The subject of circumcision may make some people squeamish, but it proved a hot topic on Tuesday, October 18 as 150 people crammed into the Boulder JCC auditorium for a film screening and panel discussion exploring all sides of the circumcision debate. Students from three separate classes at CU and Front Range Community College made up two-thirds of the audience – surely setting a record for student attendance at a Boulder JCC adult education event. With heavy turnout from the local “no circ” movement, Jews were in the minority – another unusual occurrence at the BJCC.
Director Eli Eliyahu Ungar-Sargon presented his 70-minute documentary “Cut: Slicing through the Myths of Circumcision,” which takes a highly critical look at the practice of male infant circumcision, from religious, scientific, and ethical perspectives. The film follows the filmmaker’s personal journey from Orthodox Jew to anti-circumcision crusader. At the heart of the film is the director’s troubled relationship with his father and with Judaism. The film argues that circumcision has no medical benefits, that it inhibits sexual pleasure and that it is an irreversible procedure performed on a child too young to give his consent.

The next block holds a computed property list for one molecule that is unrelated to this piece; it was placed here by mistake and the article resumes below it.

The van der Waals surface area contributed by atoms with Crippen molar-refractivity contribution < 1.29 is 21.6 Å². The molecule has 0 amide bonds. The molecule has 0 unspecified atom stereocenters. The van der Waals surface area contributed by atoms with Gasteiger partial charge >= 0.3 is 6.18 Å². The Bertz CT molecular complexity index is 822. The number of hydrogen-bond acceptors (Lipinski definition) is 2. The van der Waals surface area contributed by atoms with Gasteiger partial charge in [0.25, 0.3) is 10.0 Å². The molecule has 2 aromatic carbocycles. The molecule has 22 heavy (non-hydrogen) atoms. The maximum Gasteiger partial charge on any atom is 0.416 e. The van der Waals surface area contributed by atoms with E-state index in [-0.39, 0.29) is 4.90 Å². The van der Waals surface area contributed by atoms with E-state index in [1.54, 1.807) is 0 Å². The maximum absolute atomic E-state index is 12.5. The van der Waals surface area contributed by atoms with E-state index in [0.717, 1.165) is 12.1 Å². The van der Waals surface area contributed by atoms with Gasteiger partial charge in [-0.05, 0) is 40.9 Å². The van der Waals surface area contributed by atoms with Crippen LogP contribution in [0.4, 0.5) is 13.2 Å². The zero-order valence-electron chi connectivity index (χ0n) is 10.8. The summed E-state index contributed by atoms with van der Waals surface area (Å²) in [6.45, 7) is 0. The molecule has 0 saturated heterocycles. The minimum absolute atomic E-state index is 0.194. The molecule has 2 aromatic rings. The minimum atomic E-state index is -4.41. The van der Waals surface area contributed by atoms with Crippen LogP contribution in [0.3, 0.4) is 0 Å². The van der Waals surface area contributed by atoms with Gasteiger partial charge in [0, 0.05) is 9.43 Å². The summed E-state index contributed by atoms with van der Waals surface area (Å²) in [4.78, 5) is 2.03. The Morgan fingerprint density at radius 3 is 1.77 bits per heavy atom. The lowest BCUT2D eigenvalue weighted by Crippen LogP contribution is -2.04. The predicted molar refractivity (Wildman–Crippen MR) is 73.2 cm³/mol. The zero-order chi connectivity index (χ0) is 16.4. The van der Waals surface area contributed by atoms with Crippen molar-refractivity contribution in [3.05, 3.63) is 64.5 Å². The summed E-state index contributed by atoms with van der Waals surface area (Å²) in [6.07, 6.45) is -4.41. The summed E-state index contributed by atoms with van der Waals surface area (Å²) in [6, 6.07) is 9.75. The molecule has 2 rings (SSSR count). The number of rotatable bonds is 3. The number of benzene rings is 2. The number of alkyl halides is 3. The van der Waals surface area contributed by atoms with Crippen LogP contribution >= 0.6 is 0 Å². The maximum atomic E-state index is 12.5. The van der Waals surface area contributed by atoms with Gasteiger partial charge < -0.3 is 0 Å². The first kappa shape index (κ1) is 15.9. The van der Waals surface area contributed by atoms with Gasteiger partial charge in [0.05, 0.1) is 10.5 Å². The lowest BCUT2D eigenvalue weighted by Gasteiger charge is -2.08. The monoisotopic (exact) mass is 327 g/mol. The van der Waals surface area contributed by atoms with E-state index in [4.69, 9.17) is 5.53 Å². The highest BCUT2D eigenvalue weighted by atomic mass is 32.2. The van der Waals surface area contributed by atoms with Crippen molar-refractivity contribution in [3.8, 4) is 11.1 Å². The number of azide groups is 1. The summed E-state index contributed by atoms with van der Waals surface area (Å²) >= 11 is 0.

Following the screening, the audience asked questions directed at panel of experts that included the director, who fielded many of the comments. Miriam Pollack, a passionate national no-circ advocate, also argued against the practice as a violation of human rights. Dr. Karen Susskind, a family physician who has performed hundreds of circumcisions, addressed medical questions. Morah Yehudis Fishman represented the religious position on circumcision, a mitzvah central to Judaism.
For those who missed the spirited and often contentious conversation, the DVD of “Cut” is now available at the HaSifria library.